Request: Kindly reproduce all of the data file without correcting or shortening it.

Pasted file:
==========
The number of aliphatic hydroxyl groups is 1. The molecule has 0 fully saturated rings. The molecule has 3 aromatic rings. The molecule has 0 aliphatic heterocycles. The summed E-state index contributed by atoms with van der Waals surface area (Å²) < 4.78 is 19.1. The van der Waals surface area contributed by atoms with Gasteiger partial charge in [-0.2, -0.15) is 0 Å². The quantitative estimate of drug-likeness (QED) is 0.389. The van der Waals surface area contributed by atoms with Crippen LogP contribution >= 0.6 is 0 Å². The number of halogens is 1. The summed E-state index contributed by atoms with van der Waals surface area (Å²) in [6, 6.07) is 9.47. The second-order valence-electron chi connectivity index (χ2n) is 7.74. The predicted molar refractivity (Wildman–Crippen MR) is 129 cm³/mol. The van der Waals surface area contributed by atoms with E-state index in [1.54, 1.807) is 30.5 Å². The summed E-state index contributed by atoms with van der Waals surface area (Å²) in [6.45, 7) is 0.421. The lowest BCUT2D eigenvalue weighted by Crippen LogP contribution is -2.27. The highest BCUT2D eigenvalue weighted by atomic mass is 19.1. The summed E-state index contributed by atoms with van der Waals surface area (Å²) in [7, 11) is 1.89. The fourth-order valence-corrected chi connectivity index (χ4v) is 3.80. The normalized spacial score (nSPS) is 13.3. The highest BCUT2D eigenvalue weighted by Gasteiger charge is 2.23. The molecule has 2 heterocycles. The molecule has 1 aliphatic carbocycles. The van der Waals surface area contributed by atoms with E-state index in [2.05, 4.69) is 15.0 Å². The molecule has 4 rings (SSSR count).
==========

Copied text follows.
The number of aliphatic hydroxyl groups is 1. The molecule has 0 fully saturated rings. The molecule has 3 aromatic rings. The molecule has 0 aliphatic heterocycles. The summed E-state index contributed by atoms with van der Waals surface area (Å²) < 4.78 is 19.1. The van der Waals surface area contributed by atoms with Gasteiger partial charge in [-0.2, -0.15) is 0 Å². The quantitative estimate of drug-likeness (QED) is 0.389. The van der Waals surface area contributed by atoms with Crippen LogP contribution >= 0.6 is 0 Å². The number of halogens is 1. The summed E-state index contributed by atoms with van der Waals surface area (Å²) in [6, 6.07) is 9.47. The second-order valence-electron chi connectivity index (χ2n) is 7.74. The predicted molar refractivity (Wildman–Crippen MR) is 129 cm³/mol. The van der Waals surface area contributed by atoms with E-state index in [1.54, 1.807) is 30.5 Å². The summed E-state index contributed by atoms with van der Waals surface area (Å²) in [6.45, 7) is 0.421. The lowest BCUT2D eigenvalue weighted by Crippen LogP contribution is -2.27. The highest BCUT2D eigenvalue weighted by atomic mass is 19.1. The summed E-state index contributed by atoms with van der Waals surface area (Å²) in [7, 11) is 1.89. The fourth-order valence-corrected chi connectivity index (χ4v) is 3.80. The normalized spacial score (nSPS) is 13.3. The highest BCUT2D eigenvalue weighted by Gasteiger charge is 2.23. The molecule has 2 heterocycles. The molecule has 1 aliphatic carbocycles. The van der Waals surface area contributed by atoms with E-state index in [2.05, 4.69) is 15.0 Å². The molecule has 4 rings (SSSR count).